We’ve learned from our customers that total print, copy and fax operating costs don’t spiral out of control overnight, this happens over time.
It’s never the result of one person, one bad decision or bad intentions. Based on most of our analysis and case studies, this happens as a result of a lot of smaller decisions from lots of different people from all areas of the business. In the end, as our PrinterWorks ad indicates, the most common and significant problems stem from:
In many cases the problem grows as fast, or faster than the organization. Before long it is impossible for anyone to answer the question.
“What is the total monthly cost of our printing, copying and faxing?”
Their businesses grew and office products (fax machines, printers, copiers, MFP’s) were acquired on a “case by case” basis to meet immediate business demands. Before they knew it, dozens if not hundreds, of different brands of products began to appear throughout their organization. Each of these products carried different support methods for obtaining service or toner. Each of these products carried different methods of billing. Each of these products were acquired by different people in the organization.
From existing copier leases and service agreements to long-term fax machine service contracts – too many different contracts with multiple billing methods expiring at different times made it difficult to place an accurate number on the total costs being spent. Some were charged in a cost per copy format, some on a time and materials, others were saddled with minimum flat fee billing schemes. Each of these contracts were signed with different stakeholders in the company making it difficult to “roll up” a number that made sense – or at least to compare contracts “apples to apples”.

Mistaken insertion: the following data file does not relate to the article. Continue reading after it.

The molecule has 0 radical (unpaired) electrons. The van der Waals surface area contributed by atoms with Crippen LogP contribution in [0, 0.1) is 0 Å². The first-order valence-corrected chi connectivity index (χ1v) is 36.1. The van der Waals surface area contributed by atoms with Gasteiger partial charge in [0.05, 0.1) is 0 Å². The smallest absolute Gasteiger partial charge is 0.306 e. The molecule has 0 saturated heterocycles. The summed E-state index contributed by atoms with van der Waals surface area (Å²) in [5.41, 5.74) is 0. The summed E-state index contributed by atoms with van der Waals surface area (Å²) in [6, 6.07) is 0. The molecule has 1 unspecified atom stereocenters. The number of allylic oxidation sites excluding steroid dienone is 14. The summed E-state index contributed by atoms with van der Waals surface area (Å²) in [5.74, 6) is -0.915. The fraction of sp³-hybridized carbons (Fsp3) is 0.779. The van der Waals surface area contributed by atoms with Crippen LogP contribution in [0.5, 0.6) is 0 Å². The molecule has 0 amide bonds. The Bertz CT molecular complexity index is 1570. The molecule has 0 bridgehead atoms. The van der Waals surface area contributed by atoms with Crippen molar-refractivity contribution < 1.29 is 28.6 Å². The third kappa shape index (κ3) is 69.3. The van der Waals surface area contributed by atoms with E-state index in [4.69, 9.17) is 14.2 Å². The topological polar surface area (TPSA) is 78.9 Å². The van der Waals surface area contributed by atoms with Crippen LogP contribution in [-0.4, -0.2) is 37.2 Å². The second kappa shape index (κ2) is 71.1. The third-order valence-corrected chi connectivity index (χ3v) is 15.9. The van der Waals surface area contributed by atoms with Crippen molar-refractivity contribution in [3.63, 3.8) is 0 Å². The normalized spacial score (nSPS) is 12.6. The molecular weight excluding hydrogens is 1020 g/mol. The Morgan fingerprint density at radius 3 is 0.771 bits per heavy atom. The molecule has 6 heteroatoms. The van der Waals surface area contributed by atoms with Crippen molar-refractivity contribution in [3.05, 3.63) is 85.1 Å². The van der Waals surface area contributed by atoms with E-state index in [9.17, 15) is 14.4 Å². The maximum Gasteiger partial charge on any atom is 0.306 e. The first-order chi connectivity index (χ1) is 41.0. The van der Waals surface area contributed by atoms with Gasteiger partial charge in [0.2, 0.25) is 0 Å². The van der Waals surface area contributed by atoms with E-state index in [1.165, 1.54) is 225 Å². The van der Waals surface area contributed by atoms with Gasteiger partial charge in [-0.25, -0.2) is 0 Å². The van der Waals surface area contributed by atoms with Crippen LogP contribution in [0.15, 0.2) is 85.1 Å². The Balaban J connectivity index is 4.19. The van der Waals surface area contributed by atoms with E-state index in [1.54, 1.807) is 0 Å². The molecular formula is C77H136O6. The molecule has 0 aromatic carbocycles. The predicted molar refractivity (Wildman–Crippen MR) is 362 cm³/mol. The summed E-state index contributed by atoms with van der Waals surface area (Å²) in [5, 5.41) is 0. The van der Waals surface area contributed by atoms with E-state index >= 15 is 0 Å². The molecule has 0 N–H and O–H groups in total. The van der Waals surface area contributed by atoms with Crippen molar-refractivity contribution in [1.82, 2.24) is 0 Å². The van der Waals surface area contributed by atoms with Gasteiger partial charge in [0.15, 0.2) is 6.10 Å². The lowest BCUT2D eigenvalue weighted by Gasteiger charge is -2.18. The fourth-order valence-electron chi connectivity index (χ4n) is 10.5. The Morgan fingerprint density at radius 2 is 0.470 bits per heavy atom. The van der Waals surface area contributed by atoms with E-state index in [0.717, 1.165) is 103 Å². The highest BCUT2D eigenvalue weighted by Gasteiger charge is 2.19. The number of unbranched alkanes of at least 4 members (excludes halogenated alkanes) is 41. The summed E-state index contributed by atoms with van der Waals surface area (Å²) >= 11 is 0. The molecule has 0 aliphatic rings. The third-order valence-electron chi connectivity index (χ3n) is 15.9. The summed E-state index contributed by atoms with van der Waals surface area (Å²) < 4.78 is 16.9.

Lack of a centralized print strategy led to no true accountability for the overall costs associated with print, fax, and copy. Traditionally, responsibility for print, copy, and fax were kept in different silos in companies. With the advent of all-in-one, or MFP, now machines were being sold to IT departments, Purchasing departments, and Facilities departments. Often, we encounter situations where clients are oversold because of a lack of central strategy.
They were asked to report on sustainability programs and had no idea what ramifications their office products were having on the environment. They were asked to provide quantifiable methods to lower their carbon footprint. They had no clear strategy to deal with IT or supplies recycling. Multiple Products / Multiple Invoices – Again, the lack of a cohesive strategy hindered any ability to provide meaningful sustainability programs.
Often the largest and most overlooked area of spending is with Toner and Ink. Clients would stockpile cartridges, order the wrong cartridges, overpay for cartridges, buy from general office suppliers or toner re-fillers. Generally, clients would mismanage this “budget” because there wasn’t a direct budget to charge and expose the costs. These costs are generally hidden in “miscellaneous”, “office supplies”, or “general” cost codes and are rarely managed or understood.